Letter to the editor: Save Our Schools group shares educational values
Over the last few years, many of us have strived to provide the students of the Addison Central School District (ACSD) with a strong education. Undoubtedly, those who have worked hardest are the staff within each school, as well as the students themselves. During the worst of the pandemic, parents’ roles became significant in ways that were totally uncharted. Additionally, there have been the considerable efforts of Superintendent Peter Burrows, the central office staff, and the ACSD board members. Everyone, be they volunteers or paid staff, found their jobs and responsibilities more complex and stressful.
Simultaneously, some members of the community have steadily been engaged in working toward supporting the educational needs of, and goals for, the children we serve. In the recent letter by Peter Conlon, he chose to mischaracterize those efforts as “seeking to disrupt” and returning to “an unsustainable past.”
We would like to make it clear that the Save Our Schools (SOS) group, which began almost four years ago, has always had its focus on the future. We are steadfastly committed to our schools, our students and our communities. It is true that our vision has not always been in alignment with that of Mr. Conlon, but having different points of view should not be seen as a problem. When he speaks of the “culture of the board” as a “culture of unity,” what is meant? Is the entire board to nod their heads in a unison of acquiescence? A board made up of 13 individuals may strive to come to consensus on the big issues, but one would hope that is only achieved by hard questioning, true debate and difficult research. There is no point in having a board if all of those people serving on it are respected and valued only if they are in lockstep.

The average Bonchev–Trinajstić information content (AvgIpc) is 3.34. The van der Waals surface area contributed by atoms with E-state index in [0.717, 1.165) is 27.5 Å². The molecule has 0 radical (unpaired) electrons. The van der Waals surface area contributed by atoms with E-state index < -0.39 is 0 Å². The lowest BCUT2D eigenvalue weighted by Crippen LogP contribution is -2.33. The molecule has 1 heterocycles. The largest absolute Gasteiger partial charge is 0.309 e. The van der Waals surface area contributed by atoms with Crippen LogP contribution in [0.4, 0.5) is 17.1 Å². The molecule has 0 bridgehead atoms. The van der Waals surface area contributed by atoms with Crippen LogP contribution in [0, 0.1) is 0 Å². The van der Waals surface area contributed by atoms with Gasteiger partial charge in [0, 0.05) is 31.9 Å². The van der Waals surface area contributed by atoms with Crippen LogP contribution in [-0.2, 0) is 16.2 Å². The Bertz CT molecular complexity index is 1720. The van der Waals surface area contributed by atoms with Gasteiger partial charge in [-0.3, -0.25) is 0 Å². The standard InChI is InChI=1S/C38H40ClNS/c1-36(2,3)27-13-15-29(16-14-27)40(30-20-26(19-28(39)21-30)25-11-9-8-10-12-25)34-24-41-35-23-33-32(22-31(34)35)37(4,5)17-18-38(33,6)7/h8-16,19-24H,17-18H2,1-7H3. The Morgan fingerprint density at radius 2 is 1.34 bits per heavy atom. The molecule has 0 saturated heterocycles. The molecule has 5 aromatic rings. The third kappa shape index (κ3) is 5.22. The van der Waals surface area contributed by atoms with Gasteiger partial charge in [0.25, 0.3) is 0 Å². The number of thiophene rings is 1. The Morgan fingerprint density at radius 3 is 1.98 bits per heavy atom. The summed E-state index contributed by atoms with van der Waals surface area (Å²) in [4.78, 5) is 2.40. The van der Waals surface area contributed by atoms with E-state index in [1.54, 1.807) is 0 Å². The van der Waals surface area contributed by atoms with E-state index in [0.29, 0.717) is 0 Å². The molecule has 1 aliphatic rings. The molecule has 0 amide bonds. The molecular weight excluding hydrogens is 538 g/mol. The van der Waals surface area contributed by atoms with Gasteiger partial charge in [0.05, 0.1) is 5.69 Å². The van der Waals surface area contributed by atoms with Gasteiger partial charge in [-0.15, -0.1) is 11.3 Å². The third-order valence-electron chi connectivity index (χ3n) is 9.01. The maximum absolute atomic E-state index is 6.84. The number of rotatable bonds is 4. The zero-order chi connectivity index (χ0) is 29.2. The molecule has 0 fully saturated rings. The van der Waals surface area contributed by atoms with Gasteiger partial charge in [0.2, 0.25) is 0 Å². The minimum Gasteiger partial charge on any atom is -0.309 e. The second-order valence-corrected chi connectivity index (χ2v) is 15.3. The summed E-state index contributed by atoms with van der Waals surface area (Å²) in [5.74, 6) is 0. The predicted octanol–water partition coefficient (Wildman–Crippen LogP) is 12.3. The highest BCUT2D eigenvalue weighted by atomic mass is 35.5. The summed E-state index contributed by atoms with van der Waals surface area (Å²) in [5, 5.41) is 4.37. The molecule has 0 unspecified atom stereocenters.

People from all seven district towns have stayed actively engaged in the future of our schools and our students since Act 46 consolidation arrived in 2016. Our concerns arise not from a whim but from strong conviction. A board responsible to all those seven towns needs to be open and willing to listen to the people of all of those communities. We live in a time of considerable change, and the ideas that seemed right even five years ago may no longer look like the best choices. Rather than a culture of unity on a board, we might suggest a culture of questioning, considering and listening. Our particular group began as a way to have dialogue around keeping more schools open. We never stood for keeping schools open no matter the cost. Fully embedded was — and is — our commitment to great education for all the students in this district, no matter where they live. That is what will make them strong as individuals and simultaneously make our communities strong as well. Various board members have at times accused our group of being divisive, but it is these words and actions that are clearly divisive. Serving on any board is an incredible commitment of time and energy and we have consistently voiced appreciation for that service even when we disagree. I hope that the board and administration likewise appreciates the time and energy of community members who stay engaged and involved, even when we disagree.
Our school district cannot be successful as long as many citizens’ voices are not considered. We have to make a conscious decision to choose collaboration over divisiveness. We have before us opportunities to extend an open invitation to everyone, regardless of perspective and opinions, to participate in the important decisions that lie ahead. When we have equity across the district, regardless of which town we live in, we will be able to come together to move forward as a strong, viable district.
Save Our Schools Executive Board
Millard Cox, Michele Fay, Ruth Bernstein, Tanya Scuteri and Laurie Cox
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